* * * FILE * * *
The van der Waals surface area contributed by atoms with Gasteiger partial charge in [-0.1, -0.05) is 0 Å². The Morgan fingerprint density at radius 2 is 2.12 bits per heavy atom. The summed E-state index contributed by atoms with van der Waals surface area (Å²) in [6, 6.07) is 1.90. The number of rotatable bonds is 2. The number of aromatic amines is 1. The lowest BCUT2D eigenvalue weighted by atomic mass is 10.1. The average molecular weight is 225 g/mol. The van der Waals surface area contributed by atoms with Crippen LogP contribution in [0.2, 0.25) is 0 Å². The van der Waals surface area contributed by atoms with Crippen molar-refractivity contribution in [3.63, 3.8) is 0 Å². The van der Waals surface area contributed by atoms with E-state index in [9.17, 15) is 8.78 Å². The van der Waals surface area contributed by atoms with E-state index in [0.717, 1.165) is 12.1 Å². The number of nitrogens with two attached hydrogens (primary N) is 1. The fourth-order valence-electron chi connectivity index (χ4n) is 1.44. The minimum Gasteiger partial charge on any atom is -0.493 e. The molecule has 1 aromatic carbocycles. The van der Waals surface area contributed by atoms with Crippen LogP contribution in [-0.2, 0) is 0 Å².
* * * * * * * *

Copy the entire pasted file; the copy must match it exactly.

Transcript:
The van der Waals surface area contributed by atoms with Gasteiger partial charge in [-0.1, -0.05) is 0 Å². The Morgan fingerprint density at radius 2 is 2.12 bits per heavy atom. The summed E-state index contributed by atoms with van der Waals surface area (Å²) in [6, 6.07) is 1.90. The number of rotatable bonds is 2. The number of aromatic amines is 1. The lowest BCUT2D eigenvalue weighted by atomic mass is 10.1. The average molecular weight is 225 g/mol. The van der Waals surface area contributed by atoms with Crippen LogP contribution in [0.2, 0.25) is 0 Å². The van der Waals surface area contributed by atoms with Crippen molar-refractivity contribution in [3.63, 3.8) is 0 Å². The van der Waals surface area contributed by atoms with E-state index in [9.17, 15) is 8.78 Å². The van der Waals surface area contributed by atoms with E-state index in [0.717, 1.165) is 12.1 Å². The number of nitrogens with two attached hydrogens (primary N) is 1. The fourth-order valence-electron chi connectivity index (χ4n) is 1.44. The minimum Gasteiger partial charge on any atom is -0.493 e. The molecule has 1 aromatic carbocycles. The van der Waals surface area contributed by atoms with Crippen LogP contribution in [-0.2, 0) is 0 Å².